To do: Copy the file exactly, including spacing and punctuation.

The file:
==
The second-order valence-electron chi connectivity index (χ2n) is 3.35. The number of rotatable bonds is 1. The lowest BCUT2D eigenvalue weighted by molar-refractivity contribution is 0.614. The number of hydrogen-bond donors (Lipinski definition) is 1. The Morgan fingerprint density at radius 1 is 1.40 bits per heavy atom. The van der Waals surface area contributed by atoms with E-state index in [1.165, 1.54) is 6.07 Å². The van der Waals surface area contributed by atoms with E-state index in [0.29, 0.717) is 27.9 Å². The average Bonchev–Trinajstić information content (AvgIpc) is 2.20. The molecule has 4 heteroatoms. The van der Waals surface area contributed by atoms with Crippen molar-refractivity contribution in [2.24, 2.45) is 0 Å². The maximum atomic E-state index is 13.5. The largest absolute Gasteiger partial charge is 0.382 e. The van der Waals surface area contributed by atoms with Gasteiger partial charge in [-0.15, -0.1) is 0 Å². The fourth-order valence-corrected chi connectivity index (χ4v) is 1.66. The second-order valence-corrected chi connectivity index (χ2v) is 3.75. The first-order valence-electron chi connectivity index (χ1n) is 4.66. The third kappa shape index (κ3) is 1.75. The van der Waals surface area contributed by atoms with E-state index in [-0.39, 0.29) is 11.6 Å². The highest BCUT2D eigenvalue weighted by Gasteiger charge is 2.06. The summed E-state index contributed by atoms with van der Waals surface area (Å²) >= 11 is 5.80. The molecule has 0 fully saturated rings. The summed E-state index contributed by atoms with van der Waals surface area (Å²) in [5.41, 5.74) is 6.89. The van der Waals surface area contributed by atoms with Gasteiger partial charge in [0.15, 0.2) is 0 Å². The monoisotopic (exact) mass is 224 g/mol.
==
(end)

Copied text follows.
The second-order valence-electron chi connectivity index (χ2n) is 3.35. The number of rotatable bonds is 1. The lowest BCUT2D eigenvalue weighted by molar-refractivity contribution is 0.614. The number of hydrogen-bond donors (Lipinski definition) is 1. The Morgan fingerprint density at radius 1 is 1.40 bits per heavy atom. The van der Waals surface area contributed by atoms with E-state index in [1.165, 1.54) is 6.07 Å². The van der Waals surface area contributed by atoms with E-state index in [0.29, 0.717) is 27.9 Å². The average Bonchev–Trinajstić information content (AvgIpc) is 2.20. The molecule has 4 heteroatoms. The van der Waals surface area contributed by atoms with Crippen molar-refractivity contribution in [2.24, 2.45) is 0 Å². The maximum atomic E-state index is 13.5. The largest absolute Gasteiger partial charge is 0.382 e. The van der Waals surface area contributed by atoms with Gasteiger partial charge in [-0.15, -0.1) is 0 Å². The fourth-order valence-corrected chi connectivity index (χ4v) is 1.66. The second-order valence-corrected chi connectivity index (χ2v) is 3.75. The first-order valence-electron chi connectivity index (χ1n) is 4.66. The third kappa shape index (κ3) is 1.75. The van der Waals surface area contributed by atoms with E-state index in [-0.39, 0.29) is 11.6 Å². The highest BCUT2D eigenvalue weighted by Gasteiger charge is 2.06. The summed E-state index contributed by atoms with van der Waals surface area (Å²) >= 11 is 5.80. The molecule has 0 fully saturated rings. The summed E-state index contributed by atoms with van der Waals surface area (Å²) in [5.41, 5.74) is 6.89. The van der Waals surface area contributed by atoms with Gasteiger partial charge in [0.15, 0.2) is 0 Å². The monoisotopic (exact) mass is 224 g/mol.